Computerized sales assistants: the application of computer technology to measure consumer interest - a conceptual framework
Shergill, GS; Sarrafzadeh, A; Diegel, O; Shekar, A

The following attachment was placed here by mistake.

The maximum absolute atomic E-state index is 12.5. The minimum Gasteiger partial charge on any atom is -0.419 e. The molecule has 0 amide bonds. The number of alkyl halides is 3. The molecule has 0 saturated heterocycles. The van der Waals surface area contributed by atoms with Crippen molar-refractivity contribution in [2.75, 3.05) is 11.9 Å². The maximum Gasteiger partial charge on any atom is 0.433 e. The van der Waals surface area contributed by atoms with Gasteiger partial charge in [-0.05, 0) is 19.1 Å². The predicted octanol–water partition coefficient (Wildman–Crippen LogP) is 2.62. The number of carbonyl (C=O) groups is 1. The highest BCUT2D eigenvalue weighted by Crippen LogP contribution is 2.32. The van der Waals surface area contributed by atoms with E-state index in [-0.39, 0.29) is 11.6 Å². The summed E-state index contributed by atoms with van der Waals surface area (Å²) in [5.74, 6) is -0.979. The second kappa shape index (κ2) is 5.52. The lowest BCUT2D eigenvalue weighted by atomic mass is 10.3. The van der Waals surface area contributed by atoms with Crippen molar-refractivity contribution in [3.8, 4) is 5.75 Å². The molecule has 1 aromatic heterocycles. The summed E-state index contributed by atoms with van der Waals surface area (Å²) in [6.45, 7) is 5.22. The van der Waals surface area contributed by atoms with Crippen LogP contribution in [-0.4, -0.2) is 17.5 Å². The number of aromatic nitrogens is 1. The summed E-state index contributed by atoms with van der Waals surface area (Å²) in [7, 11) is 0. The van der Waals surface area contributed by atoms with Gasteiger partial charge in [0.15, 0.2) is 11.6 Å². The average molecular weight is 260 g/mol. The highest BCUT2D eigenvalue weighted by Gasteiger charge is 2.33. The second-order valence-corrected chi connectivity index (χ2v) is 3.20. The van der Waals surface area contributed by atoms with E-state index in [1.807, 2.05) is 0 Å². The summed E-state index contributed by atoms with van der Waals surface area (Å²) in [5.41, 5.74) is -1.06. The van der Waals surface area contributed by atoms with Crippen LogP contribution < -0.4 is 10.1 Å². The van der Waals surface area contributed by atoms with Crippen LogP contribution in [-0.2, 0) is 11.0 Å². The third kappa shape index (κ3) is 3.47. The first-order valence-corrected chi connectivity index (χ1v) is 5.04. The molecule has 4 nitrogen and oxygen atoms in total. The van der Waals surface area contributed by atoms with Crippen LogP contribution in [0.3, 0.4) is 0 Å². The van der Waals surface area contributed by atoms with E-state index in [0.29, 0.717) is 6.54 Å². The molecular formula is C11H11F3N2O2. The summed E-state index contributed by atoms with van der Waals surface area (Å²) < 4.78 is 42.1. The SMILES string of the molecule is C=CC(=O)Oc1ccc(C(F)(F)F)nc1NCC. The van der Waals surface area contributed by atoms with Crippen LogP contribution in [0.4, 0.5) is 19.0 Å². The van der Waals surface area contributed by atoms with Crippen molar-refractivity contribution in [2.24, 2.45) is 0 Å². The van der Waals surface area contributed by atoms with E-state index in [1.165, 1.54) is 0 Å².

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This paper describes a computerized intelligent sales assistant that gives sales personnel the ability to allocate their time where it will produce the best results, both for the customer, and for the business. Upon entering the shop, a potential customer has his features scanned and analyzed by the computer and the customer is categorized as a browser, future customer, potential customer or buyer. The customers‟ facial data are also used to retrieve their details, if available, from the shop‟s database, and the data are used to determine whether a human sales assistant is required. The intelligent assistant‟s expression recognition feature would also tell the sales personnel whether or not the customer requires or desires assistance in the first place. The paper also proposes a scenario whereby the system could be used to give online sales systems the ability to automatically tailor the services they offer to the customer based on their facial reactions. While browsing the contents of an e-shop, a customer has his facial expressions scanned and analyzed by the computer and, based on the results, the system can suggest further products that may be of interest to the customer. This, for the customer, can mean being directed to products they have been recognized to be more interested in, resulting in savings in time. The framework described in this paper could also be used for applications such as new product screening, marketing and advertising. This paper describes the theoretical and conceptual framework for such an intelligent sales assistant and discusses the technology used in its implementation.